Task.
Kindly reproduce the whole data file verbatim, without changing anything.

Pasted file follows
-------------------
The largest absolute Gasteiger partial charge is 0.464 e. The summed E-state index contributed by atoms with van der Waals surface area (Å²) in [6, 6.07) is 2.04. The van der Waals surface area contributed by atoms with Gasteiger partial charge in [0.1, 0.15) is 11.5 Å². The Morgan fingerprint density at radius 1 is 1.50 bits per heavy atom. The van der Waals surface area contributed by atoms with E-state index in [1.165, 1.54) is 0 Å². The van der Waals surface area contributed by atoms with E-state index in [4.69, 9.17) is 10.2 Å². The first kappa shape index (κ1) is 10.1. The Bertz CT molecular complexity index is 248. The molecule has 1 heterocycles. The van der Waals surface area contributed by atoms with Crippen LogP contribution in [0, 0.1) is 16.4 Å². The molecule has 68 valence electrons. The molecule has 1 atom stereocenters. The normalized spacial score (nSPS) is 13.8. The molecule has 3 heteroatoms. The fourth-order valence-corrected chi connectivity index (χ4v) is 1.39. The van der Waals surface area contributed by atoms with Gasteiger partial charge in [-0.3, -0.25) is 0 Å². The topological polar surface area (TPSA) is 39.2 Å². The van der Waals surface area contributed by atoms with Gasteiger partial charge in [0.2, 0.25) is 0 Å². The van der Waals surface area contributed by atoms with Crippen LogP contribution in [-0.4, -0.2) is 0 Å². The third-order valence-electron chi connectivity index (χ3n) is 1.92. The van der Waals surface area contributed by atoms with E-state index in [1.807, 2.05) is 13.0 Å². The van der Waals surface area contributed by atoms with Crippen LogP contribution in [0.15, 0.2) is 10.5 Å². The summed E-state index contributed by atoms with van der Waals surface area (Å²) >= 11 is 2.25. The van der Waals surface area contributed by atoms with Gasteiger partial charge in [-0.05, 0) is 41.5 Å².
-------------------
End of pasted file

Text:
The largest absolute Gasteiger partial charge is 0.464 e. The summed E-state index contributed by atoms with van der Waals surface area (Å²) in [6, 6.07) is 2.04. The van der Waals surface area contributed by atoms with Gasteiger partial charge in [0.1, 0.15) is 11.5 Å². The Morgan fingerprint density at radius 1 is 1.50 bits per heavy atom. The van der Waals surface area contributed by atoms with E-state index in [1.165, 1.54) is 0 Å². The van der Waals surface area contributed by atoms with E-state index in [4.69, 9.17) is 10.2 Å². The first kappa shape index (κ1) is 10.1. The Bertz CT molecular complexity index is 248. The molecule has 1 heterocycles. The van der Waals surface area contributed by atoms with Crippen LogP contribution in [0, 0.1) is 16.4 Å². The molecule has 68 valence electrons. The molecule has 1 atom stereocenters. The normalized spacial score (nSPS) is 13.8. The molecule has 3 heteroatoms. The fourth-order valence-corrected chi connectivity index (χ4v) is 1.39. The van der Waals surface area contributed by atoms with Gasteiger partial charge in [-0.3, -0.25) is 0 Å². The topological polar surface area (TPSA) is 39.2 Å². The van der Waals surface area contributed by atoms with Gasteiger partial charge in [0.2, 0.25) is 0 Å². The van der Waals surface area contributed by atoms with Crippen LogP contribution in [-0.4, -0.2) is 0 Å². The third-order valence-electron chi connectivity index (χ3n) is 1.92. The van der Waals surface area contributed by atoms with E-state index in [1.807, 2.05) is 13.0 Å². The van der Waals surface area contributed by atoms with Crippen LogP contribution in [0.15, 0.2) is 10.5 Å². The summed E-state index contributed by atoms with van der Waals surface area (Å²) >= 11 is 2.25. The van der Waals surface area contributed by atoms with Gasteiger partial charge in [-0.05, 0) is 41.5 Å².